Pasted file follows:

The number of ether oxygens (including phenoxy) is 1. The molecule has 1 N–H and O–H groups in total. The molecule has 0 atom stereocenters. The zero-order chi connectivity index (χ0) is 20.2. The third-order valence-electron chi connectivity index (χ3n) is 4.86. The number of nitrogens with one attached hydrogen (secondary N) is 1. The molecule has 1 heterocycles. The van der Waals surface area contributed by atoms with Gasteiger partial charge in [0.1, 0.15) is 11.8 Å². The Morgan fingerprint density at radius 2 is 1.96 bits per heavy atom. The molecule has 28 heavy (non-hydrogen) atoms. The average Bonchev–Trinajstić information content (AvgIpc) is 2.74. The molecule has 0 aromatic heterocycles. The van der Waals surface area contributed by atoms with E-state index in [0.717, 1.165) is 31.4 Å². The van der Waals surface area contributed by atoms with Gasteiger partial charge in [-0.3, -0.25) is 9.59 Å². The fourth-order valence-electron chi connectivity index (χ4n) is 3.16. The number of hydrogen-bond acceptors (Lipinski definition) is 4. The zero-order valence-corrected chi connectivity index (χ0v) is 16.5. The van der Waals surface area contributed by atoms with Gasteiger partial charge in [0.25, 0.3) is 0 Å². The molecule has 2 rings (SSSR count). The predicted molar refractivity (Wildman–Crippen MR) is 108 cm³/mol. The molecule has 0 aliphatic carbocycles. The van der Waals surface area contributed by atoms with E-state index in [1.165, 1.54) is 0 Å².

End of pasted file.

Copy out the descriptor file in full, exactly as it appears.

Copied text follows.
The number of ether oxygens (including phenoxy) is 1. The molecule has 1 N–H and O–H groups in total. The molecule has 0 atom stereocenters. The zero-order chi connectivity index (χ0) is 20.2. The third-order valence-electron chi connectivity index (χ3n) is 4.86. The number of nitrogens with one attached hydrogen (secondary N) is 1. The molecule has 1 heterocycles. The van der Waals surface area contributed by atoms with Gasteiger partial charge in [0.1, 0.15) is 11.8 Å². The Morgan fingerprint density at radius 2 is 1.96 bits per heavy atom. The molecule has 28 heavy (non-hydrogen) atoms. The average Bonchev–Trinajstić information content (AvgIpc) is 2.74. The molecule has 0 aromatic heterocycles. The van der Waals surface area contributed by atoms with E-state index in [0.717, 1.165) is 31.4 Å². The van der Waals surface area contributed by atoms with Gasteiger partial charge in [-0.3, -0.25) is 9.59 Å². The fourth-order valence-electron chi connectivity index (χ4n) is 3.16. The number of hydrogen-bond acceptors (Lipinski definition) is 4. The zero-order valence-corrected chi connectivity index (χ0v) is 16.5. The van der Waals surface area contributed by atoms with Gasteiger partial charge in [0.25, 0.3) is 0 Å². The molecule has 2 rings (SSSR count). The predicted molar refractivity (Wildman–Crippen MR) is 108 cm³/mol. The molecule has 0 aliphatic carbocycles. The van der Waals surface area contributed by atoms with E-state index in [1.165, 1.54) is 0 Å².